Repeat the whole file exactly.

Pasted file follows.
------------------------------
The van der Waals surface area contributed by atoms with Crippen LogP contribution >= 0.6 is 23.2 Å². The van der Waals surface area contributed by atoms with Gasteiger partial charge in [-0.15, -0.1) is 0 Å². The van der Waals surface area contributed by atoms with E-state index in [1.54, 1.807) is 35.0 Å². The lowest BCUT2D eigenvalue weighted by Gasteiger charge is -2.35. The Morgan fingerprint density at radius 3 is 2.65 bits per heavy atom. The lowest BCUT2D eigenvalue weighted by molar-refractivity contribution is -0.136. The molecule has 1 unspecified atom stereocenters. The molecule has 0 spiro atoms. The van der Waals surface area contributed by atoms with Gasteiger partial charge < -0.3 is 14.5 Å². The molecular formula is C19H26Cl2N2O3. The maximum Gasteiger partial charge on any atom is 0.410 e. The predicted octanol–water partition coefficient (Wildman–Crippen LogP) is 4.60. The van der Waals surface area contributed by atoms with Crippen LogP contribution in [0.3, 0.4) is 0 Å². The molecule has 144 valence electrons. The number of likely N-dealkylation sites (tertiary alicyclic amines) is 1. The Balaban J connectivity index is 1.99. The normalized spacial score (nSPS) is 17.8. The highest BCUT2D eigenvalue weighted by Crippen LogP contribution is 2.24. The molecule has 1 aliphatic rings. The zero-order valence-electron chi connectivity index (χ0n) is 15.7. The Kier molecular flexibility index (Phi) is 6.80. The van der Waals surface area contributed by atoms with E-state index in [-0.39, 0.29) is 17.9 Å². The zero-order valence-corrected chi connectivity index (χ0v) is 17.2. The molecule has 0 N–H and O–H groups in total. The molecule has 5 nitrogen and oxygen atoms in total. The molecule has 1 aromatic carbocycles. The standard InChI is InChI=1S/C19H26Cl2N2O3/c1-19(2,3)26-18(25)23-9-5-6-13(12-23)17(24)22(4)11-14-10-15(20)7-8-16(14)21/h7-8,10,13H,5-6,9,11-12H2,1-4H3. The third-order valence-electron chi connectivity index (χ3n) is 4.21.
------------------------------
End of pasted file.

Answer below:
The van der Waals surface area contributed by atoms with Crippen LogP contribution >= 0.6 is 23.2 Å². The van der Waals surface area contributed by atoms with Gasteiger partial charge in [-0.15, -0.1) is 0 Å². The van der Waals surface area contributed by atoms with E-state index in [1.54, 1.807) is 35.0 Å². The lowest BCUT2D eigenvalue weighted by Gasteiger charge is -2.35. The Morgan fingerprint density at radius 3 is 2.65 bits per heavy atom. The lowest BCUT2D eigenvalue weighted by molar-refractivity contribution is -0.136. The molecule has 1 unspecified atom stereocenters. The molecule has 0 spiro atoms. The van der Waals surface area contributed by atoms with Gasteiger partial charge < -0.3 is 14.5 Å². The molecular formula is C19H26Cl2N2O3. The maximum Gasteiger partial charge on any atom is 0.410 e. The predicted octanol–water partition coefficient (Wildman–Crippen LogP) is 4.60. The van der Waals surface area contributed by atoms with Crippen LogP contribution in [0.3, 0.4) is 0 Å². The molecule has 144 valence electrons. The number of likely N-dealkylation sites (tertiary alicyclic amines) is 1. The Balaban J connectivity index is 1.99. The normalized spacial score (nSPS) is 17.8. The highest BCUT2D eigenvalue weighted by Crippen LogP contribution is 2.24. The molecule has 1 aliphatic rings. The zero-order valence-electron chi connectivity index (χ0n) is 15.7. The Kier molecular flexibility index (Phi) is 6.80. The van der Waals surface area contributed by atoms with E-state index in [-0.39, 0.29) is 17.9 Å². The zero-order valence-corrected chi connectivity index (χ0v) is 17.2. The molecule has 0 N–H and O–H groups in total. The molecule has 5 nitrogen and oxygen atoms in total. The molecule has 1 aromatic carbocycles. The standard InChI is InChI=1S/C19H26Cl2N2O3/c1-19(2,3)26-18(25)23-9-5-6-13(12-23)17(24)22(4)11-14-10-15(20)7-8-16(14)21/h7-8,10,13H,5-6,9,11-12H2,1-4H3. The third-order valence-electron chi connectivity index (χ3n) is 4.21.